First, these people are going to encounter unfamiliar foodstuffs. They need to avoid eating anything potentially harmful, while at the same time maximizing intake of available food. And, in order to keep as many food options open as possible, you are going to want to have only the minimum necessary set of hard-wired aversions. Having said this, there are certain flavour profiles that indicate danger, such as the smell of rotten or decaying food and the extreme bitter flavour of many poisonous chemicals, and it would be wise to make these extremely distasteful.

Predilections for 'good' foodstuffs
Likewise, people need to be drawn to the sorts of foods that are good for them. In a hunter-gatherer environment where calories are relatively scarce, you don't want your people wasting time eating food that is indigestible or has few calories. You want people to be drawn to foods with high energy content (sweet or fatty) -- just the sort of foodstuffs we are all busy avoiding in our western, food-surplus diets. Have you ever wondered why all the tasty foods are 'bad' for us? If we were all naturally drawn to low energy foodstuffs such as green salads, we'd have had a distinct competitive disadvantage in our EEA.

Learning and memory
On the whole though, you want your people to try as wide a range of potential foodstuffs as possible, with a well developed capacity for learning from these experiments what is good and what is bad. To this end, if an unfamiliar food is nutritious, you want your people to be able to acquire a taste for it. If a potential food item is tried, and makes you sick, then you'll want to have a strong aversion to that food coupled with good memory and accurate discrimination of its precise smell (preferably you don't want it to get as far as your mouth) -- or failing that its taste. Should an ingested food have noxious properties, you want your people to possess a good stomach clearance mechanism at the first sign of trouble -- the vomiting reflex will do nicely here. Humans are particularly good at vomiting, apparently. This goes some way to explaining why we generally have an excellent memory for smells, which is rather useful for wine tasting, too. It also explains the 'plastic' nature of our preferences: while we instinctively like some foods, others we gradually acquire a taste for. And its often these tastes that are only gradually acquired (such as fine wine) that are the most enduring and rewarding.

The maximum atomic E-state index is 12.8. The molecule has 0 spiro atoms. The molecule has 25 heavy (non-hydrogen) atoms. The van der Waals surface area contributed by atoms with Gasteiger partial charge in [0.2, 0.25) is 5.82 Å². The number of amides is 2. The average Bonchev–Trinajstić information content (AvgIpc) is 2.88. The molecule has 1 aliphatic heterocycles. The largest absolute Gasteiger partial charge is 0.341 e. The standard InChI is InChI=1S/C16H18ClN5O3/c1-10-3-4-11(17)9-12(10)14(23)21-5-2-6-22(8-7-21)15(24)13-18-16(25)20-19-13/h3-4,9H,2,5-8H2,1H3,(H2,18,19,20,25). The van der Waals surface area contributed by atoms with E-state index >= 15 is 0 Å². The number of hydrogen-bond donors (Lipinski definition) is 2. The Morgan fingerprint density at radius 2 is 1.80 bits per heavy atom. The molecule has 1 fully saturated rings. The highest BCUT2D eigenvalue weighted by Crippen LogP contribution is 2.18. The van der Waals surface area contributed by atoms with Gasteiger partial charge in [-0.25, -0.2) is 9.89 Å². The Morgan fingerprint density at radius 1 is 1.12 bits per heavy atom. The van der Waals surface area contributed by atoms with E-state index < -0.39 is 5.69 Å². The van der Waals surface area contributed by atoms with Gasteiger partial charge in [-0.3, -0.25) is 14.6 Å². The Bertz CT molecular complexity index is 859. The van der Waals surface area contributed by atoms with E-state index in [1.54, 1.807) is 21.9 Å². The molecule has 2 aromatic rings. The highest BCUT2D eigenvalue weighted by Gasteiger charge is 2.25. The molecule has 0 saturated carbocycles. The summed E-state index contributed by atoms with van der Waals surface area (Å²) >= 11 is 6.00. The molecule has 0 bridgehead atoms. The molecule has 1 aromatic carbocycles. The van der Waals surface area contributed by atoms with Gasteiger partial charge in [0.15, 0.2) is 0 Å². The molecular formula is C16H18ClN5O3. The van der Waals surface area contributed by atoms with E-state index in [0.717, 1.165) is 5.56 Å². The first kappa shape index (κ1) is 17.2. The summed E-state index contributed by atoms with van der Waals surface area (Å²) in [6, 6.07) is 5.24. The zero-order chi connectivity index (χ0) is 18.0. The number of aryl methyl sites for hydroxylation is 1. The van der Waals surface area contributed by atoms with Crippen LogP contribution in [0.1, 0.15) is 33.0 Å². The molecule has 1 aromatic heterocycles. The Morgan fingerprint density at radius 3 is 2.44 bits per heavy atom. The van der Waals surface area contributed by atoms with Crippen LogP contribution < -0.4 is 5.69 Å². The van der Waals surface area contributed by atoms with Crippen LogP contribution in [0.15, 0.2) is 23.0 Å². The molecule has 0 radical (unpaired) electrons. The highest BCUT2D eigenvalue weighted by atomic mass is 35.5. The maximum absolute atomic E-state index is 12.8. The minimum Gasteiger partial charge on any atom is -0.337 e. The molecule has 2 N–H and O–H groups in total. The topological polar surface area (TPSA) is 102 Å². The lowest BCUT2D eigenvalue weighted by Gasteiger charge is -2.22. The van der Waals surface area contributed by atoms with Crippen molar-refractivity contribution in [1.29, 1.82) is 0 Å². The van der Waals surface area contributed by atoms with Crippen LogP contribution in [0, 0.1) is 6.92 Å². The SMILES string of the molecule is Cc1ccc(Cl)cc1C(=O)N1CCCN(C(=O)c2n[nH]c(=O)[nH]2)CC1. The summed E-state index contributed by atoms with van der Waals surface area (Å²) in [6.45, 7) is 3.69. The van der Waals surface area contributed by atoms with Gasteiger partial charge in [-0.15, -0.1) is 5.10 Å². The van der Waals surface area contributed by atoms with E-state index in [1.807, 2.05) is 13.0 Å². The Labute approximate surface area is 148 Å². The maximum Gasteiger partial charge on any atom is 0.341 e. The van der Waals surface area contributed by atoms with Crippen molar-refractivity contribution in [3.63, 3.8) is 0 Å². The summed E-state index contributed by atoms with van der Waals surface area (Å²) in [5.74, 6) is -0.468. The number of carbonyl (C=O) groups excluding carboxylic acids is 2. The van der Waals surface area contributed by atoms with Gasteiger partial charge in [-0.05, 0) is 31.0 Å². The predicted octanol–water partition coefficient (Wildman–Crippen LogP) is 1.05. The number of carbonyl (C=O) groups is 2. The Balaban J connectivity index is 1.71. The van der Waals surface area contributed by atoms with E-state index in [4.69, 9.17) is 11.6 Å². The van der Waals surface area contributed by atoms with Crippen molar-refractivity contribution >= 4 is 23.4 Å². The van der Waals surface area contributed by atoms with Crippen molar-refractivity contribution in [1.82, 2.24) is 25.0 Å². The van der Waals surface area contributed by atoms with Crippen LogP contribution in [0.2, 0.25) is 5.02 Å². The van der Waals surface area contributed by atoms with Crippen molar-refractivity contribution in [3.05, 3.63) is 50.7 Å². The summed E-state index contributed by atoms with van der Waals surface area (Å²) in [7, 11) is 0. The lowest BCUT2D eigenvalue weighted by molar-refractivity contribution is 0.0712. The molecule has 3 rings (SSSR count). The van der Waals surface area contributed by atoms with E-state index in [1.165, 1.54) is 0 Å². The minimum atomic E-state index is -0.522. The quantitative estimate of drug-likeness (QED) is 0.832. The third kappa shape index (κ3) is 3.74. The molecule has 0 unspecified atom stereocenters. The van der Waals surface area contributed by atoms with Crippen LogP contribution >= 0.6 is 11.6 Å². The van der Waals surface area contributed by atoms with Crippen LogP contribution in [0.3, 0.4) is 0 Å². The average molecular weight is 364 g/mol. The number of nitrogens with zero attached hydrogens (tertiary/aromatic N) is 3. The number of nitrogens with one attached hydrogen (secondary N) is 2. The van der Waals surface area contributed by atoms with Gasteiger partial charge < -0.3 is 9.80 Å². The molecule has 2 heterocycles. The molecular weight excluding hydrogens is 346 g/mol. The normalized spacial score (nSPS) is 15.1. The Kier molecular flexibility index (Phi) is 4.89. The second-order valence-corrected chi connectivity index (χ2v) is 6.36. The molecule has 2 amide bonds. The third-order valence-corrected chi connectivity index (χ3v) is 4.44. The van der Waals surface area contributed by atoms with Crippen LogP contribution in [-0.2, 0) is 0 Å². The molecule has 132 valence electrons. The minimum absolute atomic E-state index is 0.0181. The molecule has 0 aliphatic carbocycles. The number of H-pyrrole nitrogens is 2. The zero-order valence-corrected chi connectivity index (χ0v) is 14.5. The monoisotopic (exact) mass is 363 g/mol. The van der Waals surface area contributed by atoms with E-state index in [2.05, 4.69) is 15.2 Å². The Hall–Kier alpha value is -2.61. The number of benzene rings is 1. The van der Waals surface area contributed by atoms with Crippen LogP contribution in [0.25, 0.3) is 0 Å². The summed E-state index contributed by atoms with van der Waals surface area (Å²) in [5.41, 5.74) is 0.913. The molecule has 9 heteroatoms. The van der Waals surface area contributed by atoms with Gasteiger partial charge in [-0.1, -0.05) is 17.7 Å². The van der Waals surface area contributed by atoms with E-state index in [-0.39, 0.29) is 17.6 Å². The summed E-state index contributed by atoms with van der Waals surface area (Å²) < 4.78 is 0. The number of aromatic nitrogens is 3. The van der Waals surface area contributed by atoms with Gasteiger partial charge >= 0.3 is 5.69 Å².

Reward and interest
This is probably most important of all. Just like sex, finding food -- whether it is by hunting or gathering or even agriculture -- is a potentially difficult, risky, and time and energy consuming pursuit. Yet if your people don't have a strong motivation for doing this, then they won't bother, and consequently will starve. So you need to take a carrot and stick approach. First, you must make the state of hunger an uncomfortable enough one that your people will feel motivated to get off their butts and go and get some food (the stick). Then you need to give them a strong reward for doing this (the carrot): eating must be a pleasurable sensation. Thus not only will a discriminating sense of taste and smell be useful in helping people choose good food from bad, it will also add greatly to the potential interest level of the food consumed. Have you ever wondered why wine tasting can be such a compelling and absorbing hobby? The ideas presented here give some sort of biological explanation. The ability of our gustatory and olfactory abilities to be trained, the excellent long-term memory we have for tastes and smells, and the reward systems that encourage us to seek out pleasurable taste sensations all must play a part.